Unfortunately, those signs are not to be found among all historically disadvantaged groups. Much of the 2000s and 2010s have been characterized by growing wage inequality and slow or stagnant wages for many. Black-white wage gaps have worsened since 2000, and the bottom 50 percent of college degreed workers have lower wages today than in 2000. Gains for some in the last couple of years have barely if at all made up for lost ground and the economy needs to be allowed to reach and stay at full employment for an extended period for the gains to reach all workers. This is first and foremost a recommendation for the Federal Reserve: let the unemployment rate fall and keep it low so that sidelined workers can easily return and wage growth can reach target levels. Until then, and so long as price inflation remains tame, there is no reason to continue raising interest rates to slow the economy’s growth. My recent paper allows us to see below the topline wage growth number released on jobs day. Looking below the headline numbers shows a great deal of variation in how the economy hits different demographic groups as well as different wage levels. What I’ll be looking for on Friday is continued improvement in employment growth, increases in participation, and stronger wage growth.

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Reposted from EPI

Posted In: Allied Approaches

Union Matters

Federal Minimum Wage Reaches Disappointing Milestone

By Kathleen Mackey
USW Intern

A disgraceful milestone occurred last Sunday, June 16.

That date officially marked the longest period that the United States has gone without increasing federal the minimum wage.

That means Congress has denied raises for a decade to 1.8 million American workers, that is, those workers who earn $7.25 an hour or less. These 1.8 million Americans have watched in frustration as Congress not only denied them wages increases, but used their tax dollars to raise Congressional pay. They continued to watch in disappointment as the Trump administration failed to keep its promise that the 2017 tax cut law would increase every worker’s pay by $4,000 per year.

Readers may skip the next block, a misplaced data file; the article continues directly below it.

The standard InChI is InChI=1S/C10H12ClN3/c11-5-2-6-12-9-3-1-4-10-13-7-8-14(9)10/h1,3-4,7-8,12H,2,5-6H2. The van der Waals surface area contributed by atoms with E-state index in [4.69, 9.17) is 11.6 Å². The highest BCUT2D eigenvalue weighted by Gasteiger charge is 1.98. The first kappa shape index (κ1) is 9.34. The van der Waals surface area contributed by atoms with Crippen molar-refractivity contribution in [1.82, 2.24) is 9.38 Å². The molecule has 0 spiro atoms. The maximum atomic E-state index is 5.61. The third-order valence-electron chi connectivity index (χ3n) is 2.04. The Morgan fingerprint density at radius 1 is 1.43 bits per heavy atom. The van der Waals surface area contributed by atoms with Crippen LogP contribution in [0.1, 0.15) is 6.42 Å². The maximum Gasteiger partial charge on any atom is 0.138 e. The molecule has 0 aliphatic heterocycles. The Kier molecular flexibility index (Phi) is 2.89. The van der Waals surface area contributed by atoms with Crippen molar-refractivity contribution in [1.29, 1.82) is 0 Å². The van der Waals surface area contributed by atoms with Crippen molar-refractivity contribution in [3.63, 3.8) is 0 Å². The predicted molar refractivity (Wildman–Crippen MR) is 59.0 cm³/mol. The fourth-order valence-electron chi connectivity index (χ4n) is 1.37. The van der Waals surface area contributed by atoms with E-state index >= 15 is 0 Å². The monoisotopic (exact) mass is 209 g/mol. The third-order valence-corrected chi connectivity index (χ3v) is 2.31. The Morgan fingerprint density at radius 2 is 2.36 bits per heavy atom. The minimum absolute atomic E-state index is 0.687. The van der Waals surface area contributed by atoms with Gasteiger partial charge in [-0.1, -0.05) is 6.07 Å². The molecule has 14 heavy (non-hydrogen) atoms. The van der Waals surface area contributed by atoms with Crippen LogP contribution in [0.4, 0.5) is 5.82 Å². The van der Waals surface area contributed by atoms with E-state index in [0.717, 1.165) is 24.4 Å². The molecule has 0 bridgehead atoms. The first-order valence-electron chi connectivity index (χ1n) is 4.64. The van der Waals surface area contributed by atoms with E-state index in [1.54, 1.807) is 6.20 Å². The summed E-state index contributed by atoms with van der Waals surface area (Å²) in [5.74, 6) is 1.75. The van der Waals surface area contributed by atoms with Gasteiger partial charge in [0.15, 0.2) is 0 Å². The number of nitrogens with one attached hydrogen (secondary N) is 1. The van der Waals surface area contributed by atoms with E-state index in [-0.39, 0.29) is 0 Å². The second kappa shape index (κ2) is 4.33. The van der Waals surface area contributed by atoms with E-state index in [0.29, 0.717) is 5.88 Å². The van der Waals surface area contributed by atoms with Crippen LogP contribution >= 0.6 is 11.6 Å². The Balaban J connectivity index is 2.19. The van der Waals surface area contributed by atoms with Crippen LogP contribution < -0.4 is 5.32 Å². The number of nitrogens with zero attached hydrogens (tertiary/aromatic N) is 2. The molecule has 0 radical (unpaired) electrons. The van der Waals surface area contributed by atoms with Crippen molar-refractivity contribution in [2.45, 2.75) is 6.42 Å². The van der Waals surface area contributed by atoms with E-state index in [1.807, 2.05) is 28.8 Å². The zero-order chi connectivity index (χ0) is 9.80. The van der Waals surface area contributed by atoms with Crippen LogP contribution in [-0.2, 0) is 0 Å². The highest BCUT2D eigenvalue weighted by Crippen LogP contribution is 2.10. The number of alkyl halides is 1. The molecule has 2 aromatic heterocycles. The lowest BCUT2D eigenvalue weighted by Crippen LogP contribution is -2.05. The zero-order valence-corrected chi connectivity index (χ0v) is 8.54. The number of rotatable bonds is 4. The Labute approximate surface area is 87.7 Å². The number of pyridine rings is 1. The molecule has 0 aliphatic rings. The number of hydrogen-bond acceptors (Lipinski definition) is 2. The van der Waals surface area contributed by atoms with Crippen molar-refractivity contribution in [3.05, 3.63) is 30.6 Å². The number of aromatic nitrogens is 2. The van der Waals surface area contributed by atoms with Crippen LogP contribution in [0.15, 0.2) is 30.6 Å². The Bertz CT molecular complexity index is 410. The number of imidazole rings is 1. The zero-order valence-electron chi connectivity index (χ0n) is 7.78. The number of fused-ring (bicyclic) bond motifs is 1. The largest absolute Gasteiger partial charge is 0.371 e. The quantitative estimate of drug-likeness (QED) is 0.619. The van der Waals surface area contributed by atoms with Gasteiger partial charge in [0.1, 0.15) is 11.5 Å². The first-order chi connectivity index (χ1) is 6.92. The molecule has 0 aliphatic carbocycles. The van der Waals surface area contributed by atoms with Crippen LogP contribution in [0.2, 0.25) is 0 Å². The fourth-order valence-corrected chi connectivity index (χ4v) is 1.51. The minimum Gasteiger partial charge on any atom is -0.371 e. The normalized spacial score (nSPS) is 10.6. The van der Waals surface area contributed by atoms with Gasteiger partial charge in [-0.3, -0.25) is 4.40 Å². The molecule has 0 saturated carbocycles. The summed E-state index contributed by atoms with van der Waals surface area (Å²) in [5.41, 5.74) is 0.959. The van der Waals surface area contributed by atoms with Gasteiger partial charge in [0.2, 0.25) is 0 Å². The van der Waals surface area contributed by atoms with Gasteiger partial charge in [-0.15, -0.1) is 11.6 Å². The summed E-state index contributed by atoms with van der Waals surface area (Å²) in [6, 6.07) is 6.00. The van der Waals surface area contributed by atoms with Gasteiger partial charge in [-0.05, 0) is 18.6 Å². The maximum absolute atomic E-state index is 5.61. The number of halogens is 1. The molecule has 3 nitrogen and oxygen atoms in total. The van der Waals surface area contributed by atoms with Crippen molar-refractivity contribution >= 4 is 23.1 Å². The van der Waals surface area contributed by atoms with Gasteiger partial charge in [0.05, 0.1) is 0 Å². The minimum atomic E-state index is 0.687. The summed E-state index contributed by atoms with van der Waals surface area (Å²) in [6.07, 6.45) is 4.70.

More than 12 years ago, in May 2007, Congress passed legislation to raise the minimum wage to $7.25 per hour. It took effect two years later. Congress has failed to act since then, so it has, in effect, now imposed a decade-long wage freeze on the nation’s lowest income workers.

To combat this unjust situation, minimum wage workers could rally and call their lawmakers to demand action, but they’re typically working more than one job just to get by, so few have the energy or patience.

The Economic Policy Institute points out in a recent report on the federal minimum wage that as the cost of living rose over the past 10 years, Congress’ inaction cut the take-home pay of working families.  

At the current dismal rate, full-time workers receiving minimum wage earn $15,080 a year. It was virtually impossible to scrape by on $15,080 a decade ago, let alone support a family. But with the cost of living having risen 18% over that time, the situation now is far worse for the working poor. The current federal minimum wage is not a living wage. And no full-time worker should live in poverty.

While ignoring the needs of low-income workers, members of Congress, who taxpayers pay at least $174,000 a year, are scheduled to receive an automatic $4,500 cost-of-living raise this year. Congress increased its own pay from $169,300 to $174,000 in 2009, in the middle of the Great Recession when low income people across the country were out of work and losing their homes. While Congress has frozen its own pay since then, that’s little consolation to minimum wage workers who take home less than a tenth of Congressional salaries.